Welcome to Maat’s documentation!

A Django application that optimizes ordered queryset retrieving when using MySQL.

This is expecially useful when you have to display a list of objects using one or more ordering criteria.

The high speed is due to an external table thoughtfully indexed that optimizes both the join and the ordering of the rows without file sorting.

Specifically, the index is built in a way that all the columns in the WHERE clause are constant.

Further documentation can be found here: http://dev.mysql.com/doc/refman/5.0/en/order-by-optimization.html


Python 2 > 2.7
Python 3 >= 3.4
Django >= 1.8


Install the djangomaat package:

pip install djangomaat

Make sure djangomaat is listed among your INSTALLED_APPS:

    # [...]

Run the syncdb command, or migrate if you are using Django 1.7:

./manage.py syncdb


In order to use Maat, you need to create a subclass of MaatHandler for each Django model you want to use and attach it to it.

This class expects one or more methods whose name starts with get_pk_list_for_.

The suffix you will append to the name of the method will be used to retrieve the objects from the original model (more on this later).

Each of these methods must return a list of pks (or an iterator, which is actually preferable) in the same order they are expected to be returned. Note that nothing forces you to returns the whole list of instances of the model. You can returns a subset if that is what you need.

from djangomaat.register import maat
from djangomaat.handlers import MaatHandler

class ArticleMaatHanlder(MaatHandler):

    def get_pk_list_for_comment_count(self):
        return Article.objects.filter(
        ).order_by('-thread__comment_count').values_list('pk', flat=True)[:1000].iterator()

    def get_pk_list_for_popularity(self):
        return Article.objects.filter(
        ).order_by('-popularity__score').values_list('pk', flat=True)[:1000].iterator()

maat.register(Article, ArticleMaatHanlder)

In the example above, we have two methods because we want to list the most commented and the most popular articles (only the first thousand of them).

After that, remember to register your handler as shown on the last line.


In Django 1.6 the preferred module for this code to live in is the models.py of your application, as it gets imported automatically.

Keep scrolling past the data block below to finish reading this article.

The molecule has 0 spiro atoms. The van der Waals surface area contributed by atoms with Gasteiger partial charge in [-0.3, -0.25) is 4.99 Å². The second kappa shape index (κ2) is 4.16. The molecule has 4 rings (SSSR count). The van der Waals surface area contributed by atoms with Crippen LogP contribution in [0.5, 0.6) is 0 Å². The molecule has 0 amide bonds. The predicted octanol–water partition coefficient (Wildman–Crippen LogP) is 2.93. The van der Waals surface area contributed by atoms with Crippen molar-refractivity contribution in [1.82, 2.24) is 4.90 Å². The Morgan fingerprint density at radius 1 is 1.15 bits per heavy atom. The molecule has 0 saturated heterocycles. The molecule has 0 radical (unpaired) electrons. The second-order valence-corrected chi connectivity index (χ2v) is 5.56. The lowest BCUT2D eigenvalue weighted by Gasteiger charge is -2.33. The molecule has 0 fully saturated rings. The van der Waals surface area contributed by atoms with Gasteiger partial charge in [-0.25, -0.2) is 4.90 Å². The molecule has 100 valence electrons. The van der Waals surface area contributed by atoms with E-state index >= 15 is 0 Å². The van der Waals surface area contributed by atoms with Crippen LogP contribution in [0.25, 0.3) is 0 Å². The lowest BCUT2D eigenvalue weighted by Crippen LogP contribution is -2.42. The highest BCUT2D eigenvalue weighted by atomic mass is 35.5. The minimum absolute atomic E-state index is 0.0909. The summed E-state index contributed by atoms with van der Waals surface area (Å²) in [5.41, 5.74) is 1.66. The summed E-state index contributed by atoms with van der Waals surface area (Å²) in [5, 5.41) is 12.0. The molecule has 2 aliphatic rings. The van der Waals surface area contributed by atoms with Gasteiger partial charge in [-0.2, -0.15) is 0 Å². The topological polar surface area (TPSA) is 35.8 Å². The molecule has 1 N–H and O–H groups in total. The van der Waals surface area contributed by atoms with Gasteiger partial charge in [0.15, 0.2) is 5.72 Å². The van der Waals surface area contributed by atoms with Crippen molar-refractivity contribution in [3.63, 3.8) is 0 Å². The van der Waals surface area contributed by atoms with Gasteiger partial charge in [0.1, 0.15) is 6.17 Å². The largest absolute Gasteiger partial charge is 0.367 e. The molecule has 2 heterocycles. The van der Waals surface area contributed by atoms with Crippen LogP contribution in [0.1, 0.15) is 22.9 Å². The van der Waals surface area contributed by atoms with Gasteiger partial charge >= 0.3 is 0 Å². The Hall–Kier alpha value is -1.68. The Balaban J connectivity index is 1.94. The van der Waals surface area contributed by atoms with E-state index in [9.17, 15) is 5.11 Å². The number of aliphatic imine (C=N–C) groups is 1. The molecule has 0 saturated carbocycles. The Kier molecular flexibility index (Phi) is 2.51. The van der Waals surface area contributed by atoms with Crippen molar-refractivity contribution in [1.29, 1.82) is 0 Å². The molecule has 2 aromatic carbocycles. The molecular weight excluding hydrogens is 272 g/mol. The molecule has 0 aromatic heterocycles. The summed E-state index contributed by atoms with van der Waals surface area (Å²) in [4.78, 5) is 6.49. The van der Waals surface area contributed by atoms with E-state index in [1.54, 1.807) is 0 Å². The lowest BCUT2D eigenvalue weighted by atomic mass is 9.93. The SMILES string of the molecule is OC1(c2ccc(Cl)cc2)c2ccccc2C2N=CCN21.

If you are using Django > 1.7 you might want to use AppConfig.ready() instead.

Now that you are done defining your subclasses, you need to tell Maat to built its index:

./manage.py populate_maat_ranking

This will, as a matter of fact, denormalize the current order of the objects.

Now you can finally retrieve your objects, for example in a Django view, using a maat handler that is automatically attached to the model class:

most_popular_articles = Article.maat.ordered_by('popularity')
most_commented_articles = Article.maat.ordered_by('comment_count')

You can also retrieve them in inverted order:

less_popular_article = Article.maat.ordered_by('-popularity')
less_commented_article = Article.maat.ordered_by('-comment_count')

Important: the order of the objects is frozen at the time you run populate_maat_ranking. Depending on your requirements, you should schedule the command to run at regular intervals.

If you need to have different intervals for different models, you can pass a list of app_label.model_name:

./manage.py populate_maat_ranking my_app.article

This will rebuild only the handler registered for that particular model.

Moreover, you can rebuild only given sorting function with the following syntax:

./manage.py populate_maat_ranking my_app.article:popularity,comment_count

That is, add a comma separated values after a colon with the name of your sorting criteria.